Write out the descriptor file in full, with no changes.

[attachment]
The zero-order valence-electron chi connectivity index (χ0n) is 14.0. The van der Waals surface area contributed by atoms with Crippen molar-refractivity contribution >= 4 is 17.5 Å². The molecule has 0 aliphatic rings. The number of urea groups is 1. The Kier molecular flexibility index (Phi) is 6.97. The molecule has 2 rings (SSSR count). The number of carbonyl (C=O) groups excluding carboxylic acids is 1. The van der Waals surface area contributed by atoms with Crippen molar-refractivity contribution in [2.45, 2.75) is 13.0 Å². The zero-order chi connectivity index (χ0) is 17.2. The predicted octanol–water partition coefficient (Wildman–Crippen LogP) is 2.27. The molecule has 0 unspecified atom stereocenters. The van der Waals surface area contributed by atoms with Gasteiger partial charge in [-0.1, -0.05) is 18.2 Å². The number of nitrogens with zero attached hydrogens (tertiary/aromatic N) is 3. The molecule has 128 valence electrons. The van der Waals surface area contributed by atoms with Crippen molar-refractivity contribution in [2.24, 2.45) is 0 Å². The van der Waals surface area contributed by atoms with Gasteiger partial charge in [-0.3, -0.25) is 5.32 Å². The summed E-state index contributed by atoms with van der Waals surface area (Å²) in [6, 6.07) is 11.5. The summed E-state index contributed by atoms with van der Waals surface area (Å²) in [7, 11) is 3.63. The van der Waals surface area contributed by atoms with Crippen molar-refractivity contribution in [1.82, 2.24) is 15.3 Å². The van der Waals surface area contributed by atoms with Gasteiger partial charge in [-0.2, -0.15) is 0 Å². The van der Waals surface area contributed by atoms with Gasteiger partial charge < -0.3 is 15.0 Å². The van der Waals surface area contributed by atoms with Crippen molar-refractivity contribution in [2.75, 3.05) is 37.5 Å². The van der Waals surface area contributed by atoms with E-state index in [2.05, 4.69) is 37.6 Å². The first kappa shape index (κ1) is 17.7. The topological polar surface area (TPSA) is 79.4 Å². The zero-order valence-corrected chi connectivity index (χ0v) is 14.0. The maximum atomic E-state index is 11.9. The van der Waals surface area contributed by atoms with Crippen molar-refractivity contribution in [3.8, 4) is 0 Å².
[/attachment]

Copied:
The zero-order valence-electron chi connectivity index (χ0n) is 14.0. The van der Waals surface area contributed by atoms with Crippen molar-refractivity contribution >= 4 is 17.5 Å². The molecule has 0 aliphatic rings. The number of urea groups is 1. The Kier molecular flexibility index (Phi) is 6.97. The molecule has 2 rings (SSSR count). The number of carbonyl (C=O) groups excluding carboxylic acids is 1. The van der Waals surface area contributed by atoms with Crippen molar-refractivity contribution in [2.45, 2.75) is 13.0 Å². The zero-order chi connectivity index (χ0) is 17.2. The predicted octanol–water partition coefficient (Wildman–Crippen LogP) is 2.27. The molecule has 0 unspecified atom stereocenters. The van der Waals surface area contributed by atoms with Gasteiger partial charge in [-0.1, -0.05) is 18.2 Å². The number of nitrogens with zero attached hydrogens (tertiary/aromatic N) is 3. The molecule has 128 valence electrons. The van der Waals surface area contributed by atoms with Crippen molar-refractivity contribution in [2.24, 2.45) is 0 Å². The van der Waals surface area contributed by atoms with Gasteiger partial charge in [-0.3, -0.25) is 5.32 Å². The summed E-state index contributed by atoms with van der Waals surface area (Å²) in [6, 6.07) is 11.5. The summed E-state index contributed by atoms with van der Waals surface area (Å²) in [7, 11) is 3.63. The van der Waals surface area contributed by atoms with Crippen molar-refractivity contribution in [1.82, 2.24) is 15.3 Å². The van der Waals surface area contributed by atoms with Gasteiger partial charge in [-0.2, -0.15) is 0 Å². The van der Waals surface area contributed by atoms with Gasteiger partial charge < -0.3 is 15.0 Å². The van der Waals surface area contributed by atoms with Crippen molar-refractivity contribution in [2.75, 3.05) is 37.5 Å². The van der Waals surface area contributed by atoms with E-state index in [2.05, 4.69) is 37.6 Å². The first kappa shape index (κ1) is 17.7. The topological polar surface area (TPSA) is 79.4 Å². The zero-order valence-corrected chi connectivity index (χ0v) is 14.0. The maximum atomic E-state index is 11.9. The van der Waals surface area contributed by atoms with Crippen molar-refractivity contribution in [3.8, 4) is 0 Å².